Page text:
by Alexandra Tuschka
The audience of the Paris Salon found themselves in front of this huge oil painting in 1850/51. The dimensions of 315 x 668 cm were until then reserved for history paintings: mythological, biblical scenes, important events in world history. Now, however, one looked at an everyday, village funeral scene. Not only the dimensions broke with the academic standard: not even the dead person was named. The more than 40 people in the picture are individual, but none is shown exposed. Nothing catches our eye, hardly do they interact with each other. No narrative thread is discernible in the painting, and despite the morbid subject matter, we see no hope for eternal life. Courbet also applied the paint thickly and opaquely with palette knives, and the abundance of black depresses our mood as well.
Courbet had submitted the painting as a "history painting" despite the unconventional and everyday subject. He believed that only contemporaries were capable of capturing the spirit of an era and had no interest in the pathetic and unrealistic works that dominated art in his time. Widely quoted is his statement "Show me an angel, and I'll paint it!". For him, art should not be "beautiful", but above all "true". He called this work his "manifesto" and indeed - although, or perhaps because - it so irritated visual habits and caused a scandal, this work led to his final breakthrough as a painter and is representative of the epoch we now call "realism". Courbet himself said of the work that it was "in truth the funeral of the (epoch of) Romanticism."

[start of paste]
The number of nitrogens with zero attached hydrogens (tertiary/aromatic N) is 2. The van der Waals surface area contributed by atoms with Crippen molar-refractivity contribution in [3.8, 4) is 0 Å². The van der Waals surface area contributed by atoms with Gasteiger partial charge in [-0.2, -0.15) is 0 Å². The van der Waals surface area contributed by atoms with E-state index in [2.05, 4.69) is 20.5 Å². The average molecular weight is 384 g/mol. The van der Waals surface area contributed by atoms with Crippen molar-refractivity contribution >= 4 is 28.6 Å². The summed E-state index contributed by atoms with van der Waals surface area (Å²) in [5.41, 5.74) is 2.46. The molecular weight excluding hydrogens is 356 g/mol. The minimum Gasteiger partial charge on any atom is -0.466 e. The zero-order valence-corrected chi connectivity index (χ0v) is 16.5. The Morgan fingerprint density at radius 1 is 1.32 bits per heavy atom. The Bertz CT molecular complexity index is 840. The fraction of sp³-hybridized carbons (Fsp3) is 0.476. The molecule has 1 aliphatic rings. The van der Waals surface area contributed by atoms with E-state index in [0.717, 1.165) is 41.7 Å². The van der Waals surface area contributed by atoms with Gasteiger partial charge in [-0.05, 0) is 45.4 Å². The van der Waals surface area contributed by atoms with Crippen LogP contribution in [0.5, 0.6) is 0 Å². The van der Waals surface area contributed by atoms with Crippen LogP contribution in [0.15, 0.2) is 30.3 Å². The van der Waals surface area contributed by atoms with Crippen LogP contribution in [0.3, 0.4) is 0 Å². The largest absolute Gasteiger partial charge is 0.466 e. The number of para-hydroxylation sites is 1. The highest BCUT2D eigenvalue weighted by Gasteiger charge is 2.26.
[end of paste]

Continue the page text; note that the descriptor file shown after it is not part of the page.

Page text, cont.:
"A Burial in Ornans" tells us that we are here in Courbet's hometown, Ornans, on the border with Switzerland; a hamlet with a few thousand inhabitants at the time. Most of the people here know each other; they have come together to mourn one of their number. In this painting, Courbet portrayed his fellow man; he had a personal relationship with many of them. Courbet made his painting in the attic of the family home in Ornans. He ordered the individual community members and had them sit there as models for him. Other paintings were also created in this makeshift studio.
Of these, the group seems almost pushed to the foreground. The close juxtaposition of the figures, the many overlaps seem frieze-like. The entire group can be divided into three parts. The men are to be seen on the left, the women on the right; well-behaved separated as also in the church. They all move towards the center of the picture, the already dug grave. The gravedigger Antoine Joseph Cassard, son of a cobbler and poor farmer, has placed his jacket and woolen cap on the edge of the pit he has just freshly dug, as the color of the earth shows. He kneels in an expectant pose. Many of the people are identifiable by contemporary documents. The main character - the dead man - is Courbet's great uncle. However, his name is not mentioned in the title, which makes the painting anonymous and even more commonplace.